In June, I had an opportunity to participate on a panel – Fake News vs. Media – moderated by Luis Fonseca, managing partner for Emirec Consulting, a marketing and communications consultancy in Portugal and a PRN member agency.
My fellow panelists included Vitor Norinha, reporter with Vida Economica; Uriel Oliveira, vice president at Cision Portugal; and João Pina, CTO for MeshApp. While we all have different roles in the industry, it was clear from the discussion that each of us is impacted professionally by fake news.
The panel agreed that while fake news has been politicized recently, it has always existed. With the rise of the internet and social media in particular, the way news is spread has changed. Access to content is immediate via mobile devices, and it is much easier to share content. To that point, according to Pew Research Center’s “Digital News Fact Sheet,” 93 percent of Americans receive news online and “more than eight-in-ten U.S. adults (85 percent) now get news on a mobile device, up from 72 percent in 2016.” According to prior Pew Research data, 47 percent of those receiving alerts clicked through to read the story.
Furthermore, findings from a study by Columbia University and the French National Institute revealed that “people are more willing to share an article than read it.” Arnaud Legout, the study’s co-author explained, “This is typical of modern information consumption. People form an opinion based on a summary, or summary of summaries, without making the effort to go deeper.” Unfortunately, this can perpetuate the dissemination of misinformation, disinformation, and fake news.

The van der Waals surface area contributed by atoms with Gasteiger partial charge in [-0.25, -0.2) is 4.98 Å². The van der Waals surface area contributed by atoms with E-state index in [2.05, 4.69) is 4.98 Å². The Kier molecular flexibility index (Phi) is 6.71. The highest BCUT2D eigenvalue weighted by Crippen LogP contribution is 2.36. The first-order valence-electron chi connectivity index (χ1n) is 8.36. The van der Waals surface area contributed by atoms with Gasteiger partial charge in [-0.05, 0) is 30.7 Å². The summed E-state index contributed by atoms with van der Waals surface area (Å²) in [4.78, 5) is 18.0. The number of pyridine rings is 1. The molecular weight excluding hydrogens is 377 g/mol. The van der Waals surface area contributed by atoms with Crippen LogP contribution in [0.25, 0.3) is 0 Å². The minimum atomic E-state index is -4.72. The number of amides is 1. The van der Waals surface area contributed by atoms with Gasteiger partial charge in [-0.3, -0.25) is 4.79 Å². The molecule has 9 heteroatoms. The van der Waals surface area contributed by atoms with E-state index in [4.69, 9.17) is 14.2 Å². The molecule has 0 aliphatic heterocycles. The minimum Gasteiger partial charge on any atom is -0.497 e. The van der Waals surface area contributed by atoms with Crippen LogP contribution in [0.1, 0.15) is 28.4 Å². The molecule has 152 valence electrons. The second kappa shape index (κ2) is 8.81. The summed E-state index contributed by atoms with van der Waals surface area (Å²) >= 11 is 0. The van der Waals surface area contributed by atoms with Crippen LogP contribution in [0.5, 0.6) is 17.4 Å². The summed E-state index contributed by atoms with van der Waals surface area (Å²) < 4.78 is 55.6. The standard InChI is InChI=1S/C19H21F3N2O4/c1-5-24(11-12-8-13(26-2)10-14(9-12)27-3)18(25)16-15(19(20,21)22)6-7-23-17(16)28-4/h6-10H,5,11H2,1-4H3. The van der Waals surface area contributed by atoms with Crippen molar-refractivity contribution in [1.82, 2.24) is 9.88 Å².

As articulated in the report, How to combat fake news and disinformation by The Brookings Institute, “Everyone has a responsibility to combat the scourge of fake news. This ranges from supporting investigative journalism, reducing financial incentives for fake news, and improving digital literacy among the general public.”
The report details the responsibilities of governments, the news industry, technology companies, educational institutions, and the public to “promote timely, accurate, and civil discourse in the face of false news and disinformation.”
Similarly, the panelists and I seemed to agree there is no one solution. We all have a responsibility to combat fake news.
PR professionals are instrumental in protecting their clients’ reputations and credibility by scrutinizing information they intend to disseminate, ensuring proof points to validate and support any claims and content so it is accurately communicated and understood. For more on this topic, read: Why PR Pros Should be Worried about Fake News – And How We Can Fight It.Tags: Best Practices, Colleen Moffitt, Communique PR, Media Relations, Public relations, Strategic Public Relations